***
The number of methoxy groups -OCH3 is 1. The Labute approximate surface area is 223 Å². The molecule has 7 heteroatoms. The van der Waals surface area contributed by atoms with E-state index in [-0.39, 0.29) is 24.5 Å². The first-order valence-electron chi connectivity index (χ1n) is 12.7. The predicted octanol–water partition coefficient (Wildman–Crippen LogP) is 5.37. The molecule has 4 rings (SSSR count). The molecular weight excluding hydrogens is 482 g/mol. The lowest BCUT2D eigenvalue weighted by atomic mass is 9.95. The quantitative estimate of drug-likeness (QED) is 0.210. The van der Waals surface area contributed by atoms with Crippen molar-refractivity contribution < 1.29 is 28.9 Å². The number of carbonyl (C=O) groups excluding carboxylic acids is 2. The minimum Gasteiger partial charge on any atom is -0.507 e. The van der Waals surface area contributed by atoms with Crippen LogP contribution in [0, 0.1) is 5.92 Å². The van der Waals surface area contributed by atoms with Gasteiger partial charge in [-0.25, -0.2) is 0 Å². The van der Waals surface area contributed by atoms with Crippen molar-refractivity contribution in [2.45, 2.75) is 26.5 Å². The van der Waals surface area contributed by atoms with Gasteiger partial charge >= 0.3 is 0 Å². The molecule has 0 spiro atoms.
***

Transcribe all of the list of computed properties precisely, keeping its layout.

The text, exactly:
The number of methoxy groups -OCH3 is 1. The Labute approximate surface area is 223 Å². The molecule has 7 heteroatoms. The van der Waals surface area contributed by atoms with E-state index in [-0.39, 0.29) is 24.5 Å². The first-order valence-electron chi connectivity index (χ1n) is 12.7. The predicted octanol–water partition coefficient (Wildman–Crippen LogP) is 5.37. The molecule has 4 rings (SSSR count). The molecular weight excluding hydrogens is 482 g/mol. The lowest BCUT2D eigenvalue weighted by atomic mass is 9.95. The quantitative estimate of drug-likeness (QED) is 0.210. The van der Waals surface area contributed by atoms with Crippen molar-refractivity contribution < 1.29 is 28.9 Å². The number of carbonyl (C=O) groups excluding carboxylic acids is 2. The minimum Gasteiger partial charge on any atom is -0.507 e. The van der Waals surface area contributed by atoms with Crippen LogP contribution in [0, 0.1) is 5.92 Å². The van der Waals surface area contributed by atoms with Gasteiger partial charge in [-0.25, -0.2) is 0 Å². The van der Waals surface area contributed by atoms with Crippen molar-refractivity contribution in [2.45, 2.75) is 26.5 Å². The van der Waals surface area contributed by atoms with Gasteiger partial charge >= 0.3 is 0 Å². The molecule has 0 spiro atoms.